A Brief Extension and an Extended Briefing
“…and to betray not the name of wizardkind, be it through harming a fellow member of the Citadel, be it through allowing harm to befall a fellow member, or be it through disobeying an order from the council. Thus I vow."
––The oath of the magi initiates at Carenath
Soon, all too soon, came the day when they had to leave. Besides hammering out a few more points for her long to be discontinued tract, Iola had spent her time learning a few of the more basic spells dealing with self-defense and travel in the wilderness. She did not doubt that having Morinan-Wo at her side would make the journey marginally less dangerous than a short stroll down the in the garden, but her apprenticeship had already taught her early on that you did not succeed (or survive, for that matter), by being unprepared, or by excessively relying on other people.
So now, she was studying some of the more practical spells of the Nature Cycle especially, which was also a part of the Fourth tower (though the Second, the Geomancers had a nature circle as well with only slightly different curriculi. It was a shared cycle, and after all water went well together with both Earth and Air, so the conflicts of interest were kept to a very small minimum.)
The spells she had learned were concerned with protection as well as basic survival in the wilderness – with what she now knew, there would be no dying of thirst or hunger, that was for sure. Nor would anyanimal short of a tiger succeed in seriously injuring her if she got attacked – the powers of the Water were manifold, and not all of them beneficial. Besides, the strong Blackmoss warding potions she had brewed and stocked herself with would take care of that on any spots she happened to camp on.
Lastly, she had finally begun training on something she should probably not have. The Tower of Carenath and the Order specifically forbade it, to be exact. New forms and structures of magic, undocumented spells were not to be researched by anyone below the seventh level – that of the Researcher, the Arashinen. And even for them, it required a special license: The magical structures and energies were instable and powerful, and to devise new ways to apply and put them to use needed great skill from the one who did it, if he or she had no specific guidelines to follow. It might have blown up the tower if a foolish mage had decided to tamper with something powerful. Of course, the building and pretty much everything around it in a five mile radius was shielded by the most powerful shield that existed these days in the entire Kingdom of Atharellia, but shields were not unfailible, whether they served to ward against physical or magical harm.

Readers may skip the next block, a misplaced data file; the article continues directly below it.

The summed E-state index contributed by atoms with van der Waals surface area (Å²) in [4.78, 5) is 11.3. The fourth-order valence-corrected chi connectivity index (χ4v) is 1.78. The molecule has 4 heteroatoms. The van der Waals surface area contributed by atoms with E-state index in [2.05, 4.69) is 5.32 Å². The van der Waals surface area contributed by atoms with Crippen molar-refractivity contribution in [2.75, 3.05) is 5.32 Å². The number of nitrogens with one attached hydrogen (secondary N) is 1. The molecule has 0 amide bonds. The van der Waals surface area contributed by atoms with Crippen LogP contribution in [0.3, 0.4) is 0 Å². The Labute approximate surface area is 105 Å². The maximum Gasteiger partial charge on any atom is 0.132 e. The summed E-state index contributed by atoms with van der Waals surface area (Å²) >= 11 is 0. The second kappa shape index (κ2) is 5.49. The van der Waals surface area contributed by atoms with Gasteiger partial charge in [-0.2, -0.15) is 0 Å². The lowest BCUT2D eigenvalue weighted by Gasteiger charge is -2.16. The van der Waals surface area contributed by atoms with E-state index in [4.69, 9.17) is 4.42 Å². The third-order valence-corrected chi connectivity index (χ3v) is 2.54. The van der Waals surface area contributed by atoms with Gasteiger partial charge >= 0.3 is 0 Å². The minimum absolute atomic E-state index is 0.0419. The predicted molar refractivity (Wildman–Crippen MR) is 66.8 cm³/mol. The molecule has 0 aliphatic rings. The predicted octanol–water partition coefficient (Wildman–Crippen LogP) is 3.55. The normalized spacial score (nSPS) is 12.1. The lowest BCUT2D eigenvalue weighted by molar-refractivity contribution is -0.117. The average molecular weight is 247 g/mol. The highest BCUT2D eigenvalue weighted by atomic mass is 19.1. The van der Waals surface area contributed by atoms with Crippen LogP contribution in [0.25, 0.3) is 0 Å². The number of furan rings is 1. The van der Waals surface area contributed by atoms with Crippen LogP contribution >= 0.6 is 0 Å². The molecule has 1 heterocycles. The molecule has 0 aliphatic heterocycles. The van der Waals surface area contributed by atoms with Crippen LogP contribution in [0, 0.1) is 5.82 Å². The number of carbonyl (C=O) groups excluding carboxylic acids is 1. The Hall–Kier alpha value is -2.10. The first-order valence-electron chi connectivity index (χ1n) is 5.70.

If anyone had found out, that would have been it, like as not. Cast out for unlicensed experiments even beforeshe left on her mission. It would upset the fate as seen by the seers a little, but the laws of the order surpassed any prediction or prophecy. And the tract she had been working on, she could use for hearth fire in that case, and nothing else.
What did she care? She had the magic, she had done the licensed, theoretical experiments and calculations, and she knew enough now to use the practical concepts involved.
She had created a new form of Water Shield, and was already working on perfecting an arcane shield harnessing the power of the Ice. If she managed to complete this before she had to leave, she would have a great benefit from it once they were on that mission – in almost any situation, a quickly cast shield could save your life. Or at least delay your impending death, and that also made all the difference on occasion.
She conducted those experiments at night mainly, recording the uses of the laboratory (unmonitored, as her privileges of a Terkian and a Trusted Confidant of the Archmagus) as training sessions for her mission that was soon to start, and they were, after all. Still, if the laboratories had not been shielded, or if anyone had chanced to enter them while she was weaving the spells, she would have gotten in immense trouble – any mage could sense the structure of the energies at once and realize she was trying her hand at inventing new spell crafts. But then, a lot of the fun was in the risk, wasn’t it?
And in the challenge as well. She was an apprentice, not a magic researcher and certainly not a spellsmith or a weaver. In any professional laboratory or other researching institution, the proper place to one of her level of experience would have been that of an errand runner, or even a floor sweeper. More than once, she narrowly averted a devastating fizzle of a high energy burst – shields being defensive magic did not mean that they made no use of powerful and potentially harmful energies; a shield that was unraveled or torn could backlash on the mage holding it, its force unleashed to cause a significant measure of destruction.
But it had been worth the effort, certainly. She could now materialize, within moments, a shield that would withstand magical onslaught longer than any other shield magic within her ability. It would tire her out, but it would hold as long as she did.
And then, at the very moment she had finally gotten the rotten damn thing to work, it was already time to pack. The mages had given her almost a fortnight to finish up her affairs in the Tower before she was leaving on that mission (an unbelievably generous amount of time, considering that they were that pressed already. The Order of Carenath were known for the swiftness involved in anything they did or decided – once they decided!). But now these brief days were over. It was time to leave the place she had called home for the last six or so years, and visit the outside world once again.